log4j.jar from the module
itself and log4j would find the
log4j.properties on its local classpath, the Web
module itself. When the EJB module initializes log4j, it loads from the application class loader
and it finds the
log4j.properties file on the same class path, the one in the
If possible, merge all
log4j.properties files into one and place it on
Application class loader, in a
Resource.jar file, for example).
Shared libraries are files used by multiple applications. Examples of shared libraries are commonly used frameworks like Apache Struts or log4j. You use shared libraries typically to point to a set of JARs and associate those JARs to an application, a Web module, or the class loader of an application server. Shared libraries are especially useful when you have different versions of the same framework you want to associate to different applications.
Shared libraries are defined using the administration tools. They consist of a symbolic name, a Java class path, and a native path for loading JNI libraries. They can be defined at the cell, node, server, or cluster level. However, simply defining a library does not cause the library to be loaded. You must associate the library to an application, a Web module, or the class loader of an application server for the classes represented by the shared library to be loaded. Associating the library to the class loader of an application server makes the library available to all applications on the server.
NOTE: If you associate a shared library to an application, do not associate the same library to the class loader of an application server.
You can associate the shared library to an application in one of two ways:
You can use the administrative console. The library is added using the Shared libraries references link under the References section for the enterprise application.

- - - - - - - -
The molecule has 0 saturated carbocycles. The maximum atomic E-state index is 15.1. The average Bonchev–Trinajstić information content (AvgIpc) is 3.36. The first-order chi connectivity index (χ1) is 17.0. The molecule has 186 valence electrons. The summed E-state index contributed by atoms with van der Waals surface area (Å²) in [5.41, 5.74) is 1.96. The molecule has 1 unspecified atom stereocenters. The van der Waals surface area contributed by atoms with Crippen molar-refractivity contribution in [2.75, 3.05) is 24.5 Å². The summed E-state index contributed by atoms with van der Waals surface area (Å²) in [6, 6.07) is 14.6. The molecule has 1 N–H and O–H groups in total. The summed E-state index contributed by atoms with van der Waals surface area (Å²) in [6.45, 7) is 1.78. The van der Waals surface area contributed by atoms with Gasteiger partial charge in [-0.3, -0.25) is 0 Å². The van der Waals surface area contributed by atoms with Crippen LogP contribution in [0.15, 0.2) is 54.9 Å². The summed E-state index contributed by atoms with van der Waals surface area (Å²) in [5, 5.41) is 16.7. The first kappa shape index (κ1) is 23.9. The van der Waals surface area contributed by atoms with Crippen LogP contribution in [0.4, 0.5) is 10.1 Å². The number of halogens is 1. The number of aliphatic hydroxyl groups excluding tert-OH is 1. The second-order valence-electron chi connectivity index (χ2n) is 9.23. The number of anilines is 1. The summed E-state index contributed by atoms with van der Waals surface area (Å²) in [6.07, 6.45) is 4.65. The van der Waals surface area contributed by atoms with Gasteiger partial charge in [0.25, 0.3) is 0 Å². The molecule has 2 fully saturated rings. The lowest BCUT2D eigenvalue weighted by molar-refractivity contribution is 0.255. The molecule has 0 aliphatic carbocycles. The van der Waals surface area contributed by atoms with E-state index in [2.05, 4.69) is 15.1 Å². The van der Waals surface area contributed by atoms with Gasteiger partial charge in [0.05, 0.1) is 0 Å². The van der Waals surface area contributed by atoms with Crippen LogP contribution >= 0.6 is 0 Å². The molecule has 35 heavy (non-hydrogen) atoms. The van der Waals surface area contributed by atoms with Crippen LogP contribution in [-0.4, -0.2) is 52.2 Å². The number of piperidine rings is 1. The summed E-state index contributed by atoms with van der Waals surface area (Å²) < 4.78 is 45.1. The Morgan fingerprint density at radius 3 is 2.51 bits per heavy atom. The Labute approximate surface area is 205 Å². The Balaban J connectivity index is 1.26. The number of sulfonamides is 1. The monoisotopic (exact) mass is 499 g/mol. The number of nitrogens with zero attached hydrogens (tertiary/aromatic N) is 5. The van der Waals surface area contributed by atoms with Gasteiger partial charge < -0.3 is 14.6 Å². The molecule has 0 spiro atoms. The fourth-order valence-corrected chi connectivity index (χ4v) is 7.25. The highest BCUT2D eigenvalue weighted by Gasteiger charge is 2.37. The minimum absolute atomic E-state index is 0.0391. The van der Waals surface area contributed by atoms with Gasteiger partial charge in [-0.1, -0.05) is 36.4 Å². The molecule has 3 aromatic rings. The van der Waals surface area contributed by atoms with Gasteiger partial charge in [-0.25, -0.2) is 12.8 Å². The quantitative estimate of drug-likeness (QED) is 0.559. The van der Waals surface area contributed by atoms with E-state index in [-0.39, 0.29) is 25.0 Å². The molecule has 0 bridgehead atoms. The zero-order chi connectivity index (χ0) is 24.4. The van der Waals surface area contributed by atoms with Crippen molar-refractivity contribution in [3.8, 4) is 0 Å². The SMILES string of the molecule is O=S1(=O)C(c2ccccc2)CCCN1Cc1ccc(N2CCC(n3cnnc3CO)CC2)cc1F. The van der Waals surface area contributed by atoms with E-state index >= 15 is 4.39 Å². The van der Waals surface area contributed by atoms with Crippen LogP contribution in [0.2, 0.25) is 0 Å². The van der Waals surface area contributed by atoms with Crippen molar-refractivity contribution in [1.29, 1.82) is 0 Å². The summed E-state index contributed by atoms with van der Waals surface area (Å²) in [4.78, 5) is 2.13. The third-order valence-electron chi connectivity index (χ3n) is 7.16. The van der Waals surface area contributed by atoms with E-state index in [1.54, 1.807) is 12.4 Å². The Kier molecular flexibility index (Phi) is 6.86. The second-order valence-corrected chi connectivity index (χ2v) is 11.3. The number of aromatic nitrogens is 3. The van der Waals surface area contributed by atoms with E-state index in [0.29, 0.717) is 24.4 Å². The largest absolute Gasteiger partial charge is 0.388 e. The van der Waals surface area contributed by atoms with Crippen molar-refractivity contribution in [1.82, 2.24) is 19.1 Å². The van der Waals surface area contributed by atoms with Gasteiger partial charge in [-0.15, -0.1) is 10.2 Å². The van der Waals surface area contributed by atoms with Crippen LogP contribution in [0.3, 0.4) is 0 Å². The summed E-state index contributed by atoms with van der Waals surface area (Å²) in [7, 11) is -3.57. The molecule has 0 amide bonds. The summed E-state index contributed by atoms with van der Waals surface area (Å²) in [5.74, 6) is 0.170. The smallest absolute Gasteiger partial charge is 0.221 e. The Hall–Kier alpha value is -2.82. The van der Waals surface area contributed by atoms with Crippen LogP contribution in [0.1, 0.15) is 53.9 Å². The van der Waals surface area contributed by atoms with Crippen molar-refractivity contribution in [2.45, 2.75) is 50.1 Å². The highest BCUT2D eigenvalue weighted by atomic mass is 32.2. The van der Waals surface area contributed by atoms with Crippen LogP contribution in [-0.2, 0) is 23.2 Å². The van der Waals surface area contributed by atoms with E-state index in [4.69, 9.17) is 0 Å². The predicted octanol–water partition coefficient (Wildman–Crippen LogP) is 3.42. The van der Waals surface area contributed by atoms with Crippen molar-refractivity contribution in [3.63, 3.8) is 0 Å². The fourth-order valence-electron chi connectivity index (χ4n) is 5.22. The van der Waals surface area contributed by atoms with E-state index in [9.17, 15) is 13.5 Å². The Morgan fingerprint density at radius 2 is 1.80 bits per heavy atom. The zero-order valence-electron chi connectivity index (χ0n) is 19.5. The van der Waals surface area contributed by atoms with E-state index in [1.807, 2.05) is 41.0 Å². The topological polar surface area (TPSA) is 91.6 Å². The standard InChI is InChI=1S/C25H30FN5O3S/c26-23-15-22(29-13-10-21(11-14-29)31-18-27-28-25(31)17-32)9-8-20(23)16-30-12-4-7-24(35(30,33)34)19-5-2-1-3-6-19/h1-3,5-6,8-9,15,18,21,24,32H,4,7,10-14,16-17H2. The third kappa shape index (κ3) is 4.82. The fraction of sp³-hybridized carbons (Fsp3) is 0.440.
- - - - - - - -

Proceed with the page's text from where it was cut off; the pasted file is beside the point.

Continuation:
You can use the manifest file of the application and the shared library. The shared library contains a manifest file that identifies it as an extension. The dependency to the library is declared in the application’s manifest file by listing the library extension name in an extension list.
Shared files are associated with the class loader of an application server using the administrative tools. The settings are found in the Server Infrastructure section. Expand the Java and Process Management. Select Class loader and then click the New button to define a new class loader. After you have defined a new class loader, you can modify it and, using the Shared library references link, you can associate it to the shared libraries you need.
Isolated Shared Libraries
An Isolated Shared Library is another way to deploy application artifacts into the WebSphere runtime environment. An Isolated Shared Library can be associated or shared with one or many WebSphere application and Web module class loaders. The Isolated Shared Library will provide a mechanism where you can share a common set of classes across a subset of the applications within the WebSphere Application Server. This is similar to the server associated shared library, but an Isolated Shared Library is not typically used across ALL applications.